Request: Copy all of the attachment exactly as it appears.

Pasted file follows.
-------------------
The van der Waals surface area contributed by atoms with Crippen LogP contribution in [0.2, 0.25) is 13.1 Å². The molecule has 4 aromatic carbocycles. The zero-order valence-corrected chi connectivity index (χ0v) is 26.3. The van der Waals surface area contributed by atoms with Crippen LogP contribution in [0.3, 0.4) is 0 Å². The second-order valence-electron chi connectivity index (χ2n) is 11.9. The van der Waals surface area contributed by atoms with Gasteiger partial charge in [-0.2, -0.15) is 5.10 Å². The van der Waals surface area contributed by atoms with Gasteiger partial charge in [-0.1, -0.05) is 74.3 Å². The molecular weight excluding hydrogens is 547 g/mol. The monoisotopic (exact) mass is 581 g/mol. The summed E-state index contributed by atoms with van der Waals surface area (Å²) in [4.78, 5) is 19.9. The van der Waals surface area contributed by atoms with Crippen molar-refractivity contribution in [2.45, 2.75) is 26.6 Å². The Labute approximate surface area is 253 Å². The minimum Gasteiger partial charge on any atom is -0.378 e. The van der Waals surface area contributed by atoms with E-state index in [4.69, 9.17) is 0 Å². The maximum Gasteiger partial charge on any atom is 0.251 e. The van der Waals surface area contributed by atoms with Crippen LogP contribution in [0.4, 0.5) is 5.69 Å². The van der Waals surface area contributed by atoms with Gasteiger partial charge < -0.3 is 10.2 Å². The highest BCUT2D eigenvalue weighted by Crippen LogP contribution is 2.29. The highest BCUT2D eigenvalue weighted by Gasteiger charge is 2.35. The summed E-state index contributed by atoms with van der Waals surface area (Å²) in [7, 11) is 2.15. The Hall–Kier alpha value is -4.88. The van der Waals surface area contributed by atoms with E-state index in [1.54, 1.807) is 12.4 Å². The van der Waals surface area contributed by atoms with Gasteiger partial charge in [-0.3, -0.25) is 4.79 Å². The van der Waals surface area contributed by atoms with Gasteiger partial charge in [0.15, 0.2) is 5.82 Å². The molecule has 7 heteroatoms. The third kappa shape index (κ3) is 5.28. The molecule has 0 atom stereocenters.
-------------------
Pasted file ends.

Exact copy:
The van der Waals surface area contributed by atoms with Crippen LogP contribution in [0.2, 0.25) is 13.1 Å². The molecule has 4 aromatic carbocycles. The zero-order valence-corrected chi connectivity index (χ0v) is 26.3. The van der Waals surface area contributed by atoms with Crippen LogP contribution in [0.3, 0.4) is 0 Å². The second-order valence-electron chi connectivity index (χ2n) is 11.9. The van der Waals surface area contributed by atoms with Gasteiger partial charge in [-0.2, -0.15) is 5.10 Å². The van der Waals surface area contributed by atoms with Gasteiger partial charge in [-0.1, -0.05) is 74.3 Å². The molecular weight excluding hydrogens is 547 g/mol. The monoisotopic (exact) mass is 581 g/mol. The summed E-state index contributed by atoms with van der Waals surface area (Å²) in [4.78, 5) is 19.9. The van der Waals surface area contributed by atoms with Crippen molar-refractivity contribution in [2.45, 2.75) is 26.6 Å². The Labute approximate surface area is 253 Å². The minimum Gasteiger partial charge on any atom is -0.378 e. The van der Waals surface area contributed by atoms with E-state index in [4.69, 9.17) is 0 Å². The maximum Gasteiger partial charge on any atom is 0.251 e. The van der Waals surface area contributed by atoms with Crippen LogP contribution in [0.4, 0.5) is 5.69 Å². The van der Waals surface area contributed by atoms with Gasteiger partial charge < -0.3 is 10.2 Å². The highest BCUT2D eigenvalue weighted by Crippen LogP contribution is 2.29. The highest BCUT2D eigenvalue weighted by Gasteiger charge is 2.35. The summed E-state index contributed by atoms with van der Waals surface area (Å²) in [7, 11) is 2.15. The Hall–Kier alpha value is -4.88. The van der Waals surface area contributed by atoms with E-state index in [1.54, 1.807) is 12.4 Å². The van der Waals surface area contributed by atoms with Gasteiger partial charge in [-0.3, -0.25) is 4.79 Å². The van der Waals surface area contributed by atoms with Gasteiger partial charge in [0.15, 0.2) is 5.82 Å². The molecule has 7 heteroatoms. The third kappa shape index (κ3) is 5.28. The molecule has 0 atom stereocenters.